But the aim of this article is to dissect different methodologies that we can use to develop our aerobic capacity without dedicating our entire life to it. Surely, in the world of health hacks and fitness as a lifestyle, there are ways to get more bang for our buck! The three ways discussed below are the most efficient ways (that I have personally seen) to layer in aerobic development - without using so many of our natural resources that we can’t function throughout the rest of the day or give effort to our other hobbies. If you work these three methods correctly and consistently, you will leave the gym with more energy than when you walked in.
Shut your mouth. Closing your mouth during bouts of cardio will force your body to efficiently use less oxygen to accomplish the same amount of work. It is free to begin doing but definitely not easy to do! Nasal breathing has undoubtedly been the most life changing implement I have added to my routine in the last year. After having Brian Mackenzie, the founder of the Art of Breath, on my podcast, LionHeart Radio, he sold me on the adaptation that takes place from “nasal breathing only” cardio. While the physiological effects of limiting oxygen consumption during workouts is still a work in progress, early studies are promising. They’ve found that the reduction in oxygen consumption is forcing the body to distribute the oxygen it does recruit more efficiently to fatigued tissues. In theory, this would improve athletic performance and recovery with practice of the technique.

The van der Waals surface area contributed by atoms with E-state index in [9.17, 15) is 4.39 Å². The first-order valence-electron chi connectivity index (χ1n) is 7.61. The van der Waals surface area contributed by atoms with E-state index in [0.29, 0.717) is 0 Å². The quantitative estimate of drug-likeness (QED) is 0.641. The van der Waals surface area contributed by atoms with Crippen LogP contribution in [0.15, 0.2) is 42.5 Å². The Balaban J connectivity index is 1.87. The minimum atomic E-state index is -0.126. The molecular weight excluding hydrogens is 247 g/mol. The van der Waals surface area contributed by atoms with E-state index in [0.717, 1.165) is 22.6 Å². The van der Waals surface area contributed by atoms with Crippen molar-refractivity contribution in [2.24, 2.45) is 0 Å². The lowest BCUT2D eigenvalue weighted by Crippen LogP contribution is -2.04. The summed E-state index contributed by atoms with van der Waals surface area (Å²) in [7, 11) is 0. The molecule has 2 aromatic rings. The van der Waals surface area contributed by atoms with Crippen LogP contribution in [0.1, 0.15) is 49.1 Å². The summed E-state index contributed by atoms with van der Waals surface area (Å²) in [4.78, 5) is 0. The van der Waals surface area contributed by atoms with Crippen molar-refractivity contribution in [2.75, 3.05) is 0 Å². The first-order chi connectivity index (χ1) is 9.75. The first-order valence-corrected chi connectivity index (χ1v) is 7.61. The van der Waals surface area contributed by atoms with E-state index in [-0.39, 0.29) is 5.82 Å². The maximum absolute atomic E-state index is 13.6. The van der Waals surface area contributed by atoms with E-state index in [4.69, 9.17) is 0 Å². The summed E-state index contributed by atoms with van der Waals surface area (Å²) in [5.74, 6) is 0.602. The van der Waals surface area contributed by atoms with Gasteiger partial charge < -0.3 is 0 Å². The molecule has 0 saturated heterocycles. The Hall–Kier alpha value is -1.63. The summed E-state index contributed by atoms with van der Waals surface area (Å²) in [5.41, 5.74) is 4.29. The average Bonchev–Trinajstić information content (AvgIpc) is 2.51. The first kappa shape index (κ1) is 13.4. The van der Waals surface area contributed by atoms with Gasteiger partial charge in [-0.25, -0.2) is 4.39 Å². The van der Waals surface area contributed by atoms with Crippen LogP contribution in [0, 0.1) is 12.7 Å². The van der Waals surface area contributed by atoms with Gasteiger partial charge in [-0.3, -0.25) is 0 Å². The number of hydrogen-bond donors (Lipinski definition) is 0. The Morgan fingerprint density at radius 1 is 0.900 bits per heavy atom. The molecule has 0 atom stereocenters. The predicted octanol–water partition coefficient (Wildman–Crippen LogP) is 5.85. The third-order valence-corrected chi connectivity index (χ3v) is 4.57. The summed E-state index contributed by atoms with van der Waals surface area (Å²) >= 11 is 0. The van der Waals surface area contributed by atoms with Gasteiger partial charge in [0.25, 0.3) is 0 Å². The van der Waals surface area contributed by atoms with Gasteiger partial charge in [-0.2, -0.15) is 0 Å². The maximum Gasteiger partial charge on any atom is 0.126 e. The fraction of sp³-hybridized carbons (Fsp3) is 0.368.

My go-to exercise is a 30 minute walk at 3 mph with a 15% grade and a 45 pound weighted vest. Buyer be warned, this is an easy exercise to start and a very difficult one to finish. Work on starting without the weighted vest and a shorter time frame, such as 15 minutes, so that you can gage the difficulty. In my humble opinion, the barrier to entry is just too low not to try it.
Simply close your mouth at the beginning of your workout and don’t open it again until it’s over. You will instantly notice a sharp decrease in performance, but over the course of a few months, you will get back to where you’re at currently. Over that same period, you will notice a drastic improvement in your work capacity while you are breathing normally. It would appear that results can be seen from implementing this only two or three times per week. (Just ask the multitude of CrossFit Games athletes that are currently using it. This list includes but is not limited to: Annie Thorisdottir and James Newbury)